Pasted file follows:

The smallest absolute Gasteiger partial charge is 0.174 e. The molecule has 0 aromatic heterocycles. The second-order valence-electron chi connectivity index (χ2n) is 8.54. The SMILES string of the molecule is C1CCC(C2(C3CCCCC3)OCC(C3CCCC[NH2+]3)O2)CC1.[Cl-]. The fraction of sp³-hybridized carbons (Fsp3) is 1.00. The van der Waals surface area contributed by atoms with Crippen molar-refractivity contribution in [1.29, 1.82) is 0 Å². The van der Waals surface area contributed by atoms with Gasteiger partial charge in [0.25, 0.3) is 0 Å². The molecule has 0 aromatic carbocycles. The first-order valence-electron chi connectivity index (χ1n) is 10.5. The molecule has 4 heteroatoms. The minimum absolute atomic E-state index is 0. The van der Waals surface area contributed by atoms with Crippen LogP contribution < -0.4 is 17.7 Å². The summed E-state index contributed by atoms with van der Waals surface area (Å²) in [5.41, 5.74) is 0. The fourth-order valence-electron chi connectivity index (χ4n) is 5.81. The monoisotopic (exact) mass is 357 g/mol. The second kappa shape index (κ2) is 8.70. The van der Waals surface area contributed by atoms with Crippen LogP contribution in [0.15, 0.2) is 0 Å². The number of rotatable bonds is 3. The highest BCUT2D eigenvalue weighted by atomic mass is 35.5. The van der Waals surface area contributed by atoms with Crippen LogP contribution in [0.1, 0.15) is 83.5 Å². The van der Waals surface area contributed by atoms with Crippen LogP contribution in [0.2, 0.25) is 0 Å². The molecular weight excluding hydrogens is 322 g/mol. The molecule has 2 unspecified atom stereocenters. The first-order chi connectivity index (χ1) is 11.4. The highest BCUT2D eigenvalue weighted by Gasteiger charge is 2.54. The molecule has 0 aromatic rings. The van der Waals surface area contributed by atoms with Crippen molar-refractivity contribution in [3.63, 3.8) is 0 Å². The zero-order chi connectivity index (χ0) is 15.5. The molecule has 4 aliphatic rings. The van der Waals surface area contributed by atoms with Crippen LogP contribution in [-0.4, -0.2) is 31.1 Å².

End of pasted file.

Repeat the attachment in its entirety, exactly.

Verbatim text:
The smallest absolute Gasteiger partial charge is 0.174 e. The molecule has 0 aromatic heterocycles. The second-order valence-electron chi connectivity index (χ2n) is 8.54. The SMILES string of the molecule is C1CCC(C2(C3CCCCC3)OCC(C3CCCC[NH2+]3)O2)CC1.[Cl-]. The fraction of sp³-hybridized carbons (Fsp3) is 1.00. The van der Waals surface area contributed by atoms with Crippen molar-refractivity contribution in [1.29, 1.82) is 0 Å². The van der Waals surface area contributed by atoms with Gasteiger partial charge in [0.25, 0.3) is 0 Å². The molecule has 0 aromatic carbocycles. The first-order valence-electron chi connectivity index (χ1n) is 10.5. The molecule has 4 heteroatoms. The minimum absolute atomic E-state index is 0. The van der Waals surface area contributed by atoms with Crippen LogP contribution < -0.4 is 17.7 Å². The summed E-state index contributed by atoms with van der Waals surface area (Å²) in [5.41, 5.74) is 0. The fourth-order valence-electron chi connectivity index (χ4n) is 5.81. The monoisotopic (exact) mass is 357 g/mol. The second kappa shape index (κ2) is 8.70. The van der Waals surface area contributed by atoms with Crippen LogP contribution in [0.15, 0.2) is 0 Å². The number of rotatable bonds is 3. The highest BCUT2D eigenvalue weighted by atomic mass is 35.5. The van der Waals surface area contributed by atoms with Crippen LogP contribution in [0.1, 0.15) is 83.5 Å². The van der Waals surface area contributed by atoms with Crippen LogP contribution in [0.2, 0.25) is 0 Å². The molecular weight excluding hydrogens is 322 g/mol. The molecule has 2 unspecified atom stereocenters. The first-order chi connectivity index (χ1) is 11.4. The highest BCUT2D eigenvalue weighted by Gasteiger charge is 2.54. The molecule has 0 aromatic rings. The van der Waals surface area contributed by atoms with Crippen molar-refractivity contribution in [3.63, 3.8) is 0 Å². The zero-order chi connectivity index (χ0) is 15.5. The molecule has 4 aliphatic rings. The van der Waals surface area contributed by atoms with Crippen LogP contribution in [-0.4, -0.2) is 31.1 Å².